Homecoming

I hesitate over the Hollyhock seeds,
a gift from an unwelcome visitor,
plucked from her coastal garden.
She wished to cultivate friendship
but this is not a land for expectations.
Some days there is too much sky
and the earth shrinks in subservience.
The northerlies and easterlies razor
high hopes to humble proportions.
I prepare soil sheltered by fencing
and umbrella bamboo, fronds scorched
by storm. I shake the Hollyhock seeds
into my palm. Alien, irregular. I sprinkle
and mark the spot with a scallop shell.
Three years on, a hot September, I return
from hospital having almost missed
first bloom; tall, triumphant and sizzling
cerise in a land that favours the small.

 

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Artwork by the author

 

Feel the Burn

city people drift
to the country
set fire
to their shoes

seven geese beneath
the alder tree
deep scars
like zeros

dreaming of the stars
many bonfires
on mars
like heroes

wagon trains grinding
a northern trail
again
and again

escaping like smoke
funeral pyres
remain
white settlers

scheming of scarlet
heaven on earth
cinders
like skin

float up in the dark
broken chimneys
crumble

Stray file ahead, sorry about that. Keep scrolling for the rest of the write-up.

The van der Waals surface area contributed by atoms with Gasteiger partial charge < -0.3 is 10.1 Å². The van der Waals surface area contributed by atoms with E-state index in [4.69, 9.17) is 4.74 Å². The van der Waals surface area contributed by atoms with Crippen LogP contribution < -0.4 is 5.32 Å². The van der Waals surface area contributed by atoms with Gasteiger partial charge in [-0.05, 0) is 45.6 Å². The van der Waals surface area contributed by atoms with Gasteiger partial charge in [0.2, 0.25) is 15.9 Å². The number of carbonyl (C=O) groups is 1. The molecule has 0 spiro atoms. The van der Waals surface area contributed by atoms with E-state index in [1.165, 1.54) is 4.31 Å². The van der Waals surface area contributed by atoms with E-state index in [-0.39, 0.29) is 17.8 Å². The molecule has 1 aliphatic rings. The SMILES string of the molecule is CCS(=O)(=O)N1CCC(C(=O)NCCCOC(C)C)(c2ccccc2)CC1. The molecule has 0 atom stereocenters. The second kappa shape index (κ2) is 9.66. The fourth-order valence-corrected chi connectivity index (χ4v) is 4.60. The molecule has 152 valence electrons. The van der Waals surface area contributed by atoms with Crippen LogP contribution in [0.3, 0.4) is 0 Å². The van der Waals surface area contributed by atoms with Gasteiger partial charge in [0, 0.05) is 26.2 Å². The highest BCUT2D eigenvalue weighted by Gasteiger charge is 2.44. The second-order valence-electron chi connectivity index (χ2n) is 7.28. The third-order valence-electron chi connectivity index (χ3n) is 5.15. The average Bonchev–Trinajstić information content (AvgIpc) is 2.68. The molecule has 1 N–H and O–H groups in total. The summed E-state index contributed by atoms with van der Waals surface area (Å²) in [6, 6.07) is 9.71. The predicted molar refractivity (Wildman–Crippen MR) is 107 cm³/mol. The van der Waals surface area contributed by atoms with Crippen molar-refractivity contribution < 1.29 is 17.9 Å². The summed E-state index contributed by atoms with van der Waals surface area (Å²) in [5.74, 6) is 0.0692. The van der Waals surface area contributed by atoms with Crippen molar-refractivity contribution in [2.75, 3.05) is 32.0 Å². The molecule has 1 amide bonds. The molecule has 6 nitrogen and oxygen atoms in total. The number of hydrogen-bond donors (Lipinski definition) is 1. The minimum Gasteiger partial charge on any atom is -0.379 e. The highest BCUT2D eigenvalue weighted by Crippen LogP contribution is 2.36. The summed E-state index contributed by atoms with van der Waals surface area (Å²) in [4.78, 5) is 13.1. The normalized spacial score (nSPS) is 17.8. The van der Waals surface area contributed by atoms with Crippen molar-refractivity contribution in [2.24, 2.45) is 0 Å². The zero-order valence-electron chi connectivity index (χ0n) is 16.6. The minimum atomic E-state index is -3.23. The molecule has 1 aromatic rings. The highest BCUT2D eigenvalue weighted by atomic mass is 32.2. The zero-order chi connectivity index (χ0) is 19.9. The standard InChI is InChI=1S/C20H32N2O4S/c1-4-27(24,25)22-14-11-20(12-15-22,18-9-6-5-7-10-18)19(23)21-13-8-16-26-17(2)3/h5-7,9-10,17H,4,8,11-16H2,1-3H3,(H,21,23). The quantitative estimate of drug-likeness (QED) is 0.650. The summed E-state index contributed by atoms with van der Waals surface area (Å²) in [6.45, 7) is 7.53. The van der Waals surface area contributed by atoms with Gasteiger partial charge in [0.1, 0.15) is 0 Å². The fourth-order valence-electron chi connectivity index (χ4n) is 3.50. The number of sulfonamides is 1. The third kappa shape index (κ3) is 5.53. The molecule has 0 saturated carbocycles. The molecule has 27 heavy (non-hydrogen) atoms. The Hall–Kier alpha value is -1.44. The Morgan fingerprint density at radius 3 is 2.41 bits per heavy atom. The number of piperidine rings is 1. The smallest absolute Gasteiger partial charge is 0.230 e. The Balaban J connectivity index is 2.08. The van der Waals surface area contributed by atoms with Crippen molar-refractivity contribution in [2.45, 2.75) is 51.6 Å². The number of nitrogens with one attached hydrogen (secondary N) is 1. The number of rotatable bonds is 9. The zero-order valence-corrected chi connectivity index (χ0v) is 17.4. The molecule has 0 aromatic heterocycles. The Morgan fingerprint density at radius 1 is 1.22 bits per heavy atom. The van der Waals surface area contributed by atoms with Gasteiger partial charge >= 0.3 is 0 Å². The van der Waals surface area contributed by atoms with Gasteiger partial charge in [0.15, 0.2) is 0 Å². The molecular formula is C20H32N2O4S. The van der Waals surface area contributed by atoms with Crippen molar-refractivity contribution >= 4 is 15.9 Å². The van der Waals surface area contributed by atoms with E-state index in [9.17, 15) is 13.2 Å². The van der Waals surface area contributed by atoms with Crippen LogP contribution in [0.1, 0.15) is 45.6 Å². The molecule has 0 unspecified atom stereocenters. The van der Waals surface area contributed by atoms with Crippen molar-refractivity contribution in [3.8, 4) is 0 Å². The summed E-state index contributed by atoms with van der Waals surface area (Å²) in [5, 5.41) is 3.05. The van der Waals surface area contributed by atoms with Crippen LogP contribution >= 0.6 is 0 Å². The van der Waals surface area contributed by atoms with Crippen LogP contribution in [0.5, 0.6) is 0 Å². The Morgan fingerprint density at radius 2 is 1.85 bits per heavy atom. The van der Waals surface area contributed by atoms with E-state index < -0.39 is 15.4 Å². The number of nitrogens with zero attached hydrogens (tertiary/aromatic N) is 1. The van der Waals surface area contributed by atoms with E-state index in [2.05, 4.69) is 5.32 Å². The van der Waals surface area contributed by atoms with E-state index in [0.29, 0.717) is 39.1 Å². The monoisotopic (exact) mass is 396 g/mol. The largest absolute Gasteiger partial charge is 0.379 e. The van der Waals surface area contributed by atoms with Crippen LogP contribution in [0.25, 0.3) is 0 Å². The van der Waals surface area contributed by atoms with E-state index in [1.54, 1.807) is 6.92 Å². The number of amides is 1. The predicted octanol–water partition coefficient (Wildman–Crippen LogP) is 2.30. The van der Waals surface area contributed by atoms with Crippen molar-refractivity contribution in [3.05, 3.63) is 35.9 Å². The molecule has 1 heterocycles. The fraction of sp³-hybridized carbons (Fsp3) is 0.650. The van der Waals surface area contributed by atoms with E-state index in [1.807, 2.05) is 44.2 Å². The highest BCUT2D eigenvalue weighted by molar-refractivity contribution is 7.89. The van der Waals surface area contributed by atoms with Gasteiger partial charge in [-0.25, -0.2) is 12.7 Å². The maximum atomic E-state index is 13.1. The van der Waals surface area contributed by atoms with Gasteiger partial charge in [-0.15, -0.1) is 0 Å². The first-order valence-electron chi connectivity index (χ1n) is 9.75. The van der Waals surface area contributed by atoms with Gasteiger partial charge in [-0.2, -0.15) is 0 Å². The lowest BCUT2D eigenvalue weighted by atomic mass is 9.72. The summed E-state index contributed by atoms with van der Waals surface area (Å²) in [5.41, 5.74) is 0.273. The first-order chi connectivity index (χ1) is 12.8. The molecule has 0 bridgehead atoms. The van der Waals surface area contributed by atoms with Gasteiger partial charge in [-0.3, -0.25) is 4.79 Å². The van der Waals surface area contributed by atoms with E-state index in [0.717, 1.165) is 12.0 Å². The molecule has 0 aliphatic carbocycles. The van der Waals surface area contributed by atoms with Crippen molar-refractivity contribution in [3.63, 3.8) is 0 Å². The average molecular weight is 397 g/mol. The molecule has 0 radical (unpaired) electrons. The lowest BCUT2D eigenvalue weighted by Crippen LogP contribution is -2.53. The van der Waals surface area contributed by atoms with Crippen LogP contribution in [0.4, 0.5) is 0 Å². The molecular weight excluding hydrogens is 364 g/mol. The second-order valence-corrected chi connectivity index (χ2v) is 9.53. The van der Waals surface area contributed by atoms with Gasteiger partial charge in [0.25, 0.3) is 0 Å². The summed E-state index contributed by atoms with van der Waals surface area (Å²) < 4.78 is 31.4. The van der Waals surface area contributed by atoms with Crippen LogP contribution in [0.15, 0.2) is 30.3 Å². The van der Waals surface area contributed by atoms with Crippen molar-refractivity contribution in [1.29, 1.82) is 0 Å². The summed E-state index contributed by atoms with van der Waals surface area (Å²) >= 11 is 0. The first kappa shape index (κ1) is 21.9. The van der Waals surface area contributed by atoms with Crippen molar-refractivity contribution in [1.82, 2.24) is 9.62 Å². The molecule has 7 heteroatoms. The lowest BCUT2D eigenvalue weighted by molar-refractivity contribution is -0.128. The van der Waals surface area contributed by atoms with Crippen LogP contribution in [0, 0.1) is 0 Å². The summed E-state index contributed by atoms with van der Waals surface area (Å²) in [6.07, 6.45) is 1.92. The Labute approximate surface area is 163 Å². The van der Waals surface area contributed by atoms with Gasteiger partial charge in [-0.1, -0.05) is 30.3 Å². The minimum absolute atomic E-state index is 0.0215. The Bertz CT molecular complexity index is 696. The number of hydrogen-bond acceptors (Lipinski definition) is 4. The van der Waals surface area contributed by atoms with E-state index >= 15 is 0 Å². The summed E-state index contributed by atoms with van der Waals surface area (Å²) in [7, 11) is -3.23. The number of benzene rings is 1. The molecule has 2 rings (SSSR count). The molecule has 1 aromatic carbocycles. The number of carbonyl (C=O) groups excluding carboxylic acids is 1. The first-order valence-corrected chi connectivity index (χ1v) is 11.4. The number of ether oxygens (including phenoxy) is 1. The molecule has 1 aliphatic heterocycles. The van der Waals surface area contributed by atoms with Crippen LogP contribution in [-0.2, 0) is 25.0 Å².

to moss

country people drift
to the city
set fire
to their shoes

 

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Artwork by the author. Acrylic, household paint and collage on canvas.

 

 

 

 

Riding the Storm

December Storm

We drive south into a ferrous wind.
The sky unclenches. Fingers of rust
stain the peaks of Morven and Scaraben,
old blood on a crumpled sheet.
The land trembles with yesterday’s news.

Barbed and shredded. Bales of hay sheathed
in pink stack the sweetness of last summer.
Sheep dot and dash the fields like broken
teeth spat into a steel bowl. Crofts cower,
trees twist into submission. Amputation

-dislocation. Strike a pose. Resistance
is futile. Across the border smoke rises,
thin entrails signalling your departure.

 

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This original watercolour painting is for sale. Please email me if you are interested in making it yours.

My First Lobster

My lover brought me a lobster

fresh from The Pentland Firth.

My lover wove the creel, steered the boat,

laid the trap, hauled the rope,

boiled the catch.

 

The lobster was beautiful,

pink naked in newspaper.

My lover said, the best is in the tail.

I tore the claws and knuckles, butter sticky,

sucking, licking, probing, splitting,

searching soft white meat.

 

Afterwards,

shell broken, belly filled with seawater

I dreamed of the ocean floor

and my lover waiting.

 

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Photo of Dunbeath harbour by the author